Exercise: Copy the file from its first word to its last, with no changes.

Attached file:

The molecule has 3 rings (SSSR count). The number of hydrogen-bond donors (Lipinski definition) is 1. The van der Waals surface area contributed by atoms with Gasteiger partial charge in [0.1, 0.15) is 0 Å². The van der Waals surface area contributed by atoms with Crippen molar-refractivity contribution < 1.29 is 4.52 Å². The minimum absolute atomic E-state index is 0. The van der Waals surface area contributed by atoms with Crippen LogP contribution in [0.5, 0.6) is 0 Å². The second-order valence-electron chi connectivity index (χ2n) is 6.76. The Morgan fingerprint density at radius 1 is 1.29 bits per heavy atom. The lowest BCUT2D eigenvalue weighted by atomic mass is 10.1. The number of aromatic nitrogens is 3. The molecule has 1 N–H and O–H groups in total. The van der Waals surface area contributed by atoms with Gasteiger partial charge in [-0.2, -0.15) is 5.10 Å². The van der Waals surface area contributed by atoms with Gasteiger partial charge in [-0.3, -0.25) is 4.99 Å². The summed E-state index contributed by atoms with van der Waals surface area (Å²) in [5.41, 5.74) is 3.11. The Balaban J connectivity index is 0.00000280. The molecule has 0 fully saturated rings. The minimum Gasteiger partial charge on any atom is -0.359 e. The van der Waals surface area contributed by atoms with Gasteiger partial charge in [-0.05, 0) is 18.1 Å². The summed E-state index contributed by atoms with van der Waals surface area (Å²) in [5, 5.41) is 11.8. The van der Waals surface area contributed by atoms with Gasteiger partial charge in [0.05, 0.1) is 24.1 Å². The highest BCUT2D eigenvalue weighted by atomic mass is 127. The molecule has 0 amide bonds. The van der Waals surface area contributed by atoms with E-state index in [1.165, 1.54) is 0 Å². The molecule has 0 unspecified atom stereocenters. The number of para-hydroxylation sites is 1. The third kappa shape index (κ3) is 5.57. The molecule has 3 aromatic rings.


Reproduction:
The molecule has 3 rings (SSSR count). The number of hydrogen-bond donors (Lipinski definition) is 1. The van der Waals surface area contributed by atoms with Gasteiger partial charge in [0.1, 0.15) is 0 Å². The van der Waals surface area contributed by atoms with Crippen molar-refractivity contribution < 1.29 is 4.52 Å². The minimum absolute atomic E-state index is 0. The van der Waals surface area contributed by atoms with Crippen LogP contribution in [0.5, 0.6) is 0 Å². The second-order valence-electron chi connectivity index (χ2n) is 6.76. The Morgan fingerprint density at radius 1 is 1.29 bits per heavy atom. The lowest BCUT2D eigenvalue weighted by atomic mass is 10.1. The number of aromatic nitrogens is 3. The molecule has 1 N–H and O–H groups in total. The van der Waals surface area contributed by atoms with Gasteiger partial charge in [-0.2, -0.15) is 5.10 Å². The van der Waals surface area contributed by atoms with Gasteiger partial charge in [-0.3, -0.25) is 4.99 Å². The summed E-state index contributed by atoms with van der Waals surface area (Å²) in [5.41, 5.74) is 3.11. The Balaban J connectivity index is 0.00000280. The molecule has 0 fully saturated rings. The minimum Gasteiger partial charge on any atom is -0.359 e. The van der Waals surface area contributed by atoms with Gasteiger partial charge in [-0.05, 0) is 18.1 Å². The summed E-state index contributed by atoms with van der Waals surface area (Å²) in [5, 5.41) is 11.8. The van der Waals surface area contributed by atoms with Gasteiger partial charge in [0.05, 0.1) is 24.1 Å². The highest BCUT2D eigenvalue weighted by atomic mass is 127. The molecule has 0 amide bonds. The van der Waals surface area contributed by atoms with E-state index in [1.165, 1.54) is 0 Å². The molecule has 0 unspecified atom stereocenters. The number of para-hydroxylation sites is 1. The third kappa shape index (κ3) is 5.57. The molecule has 3 aromatic rings.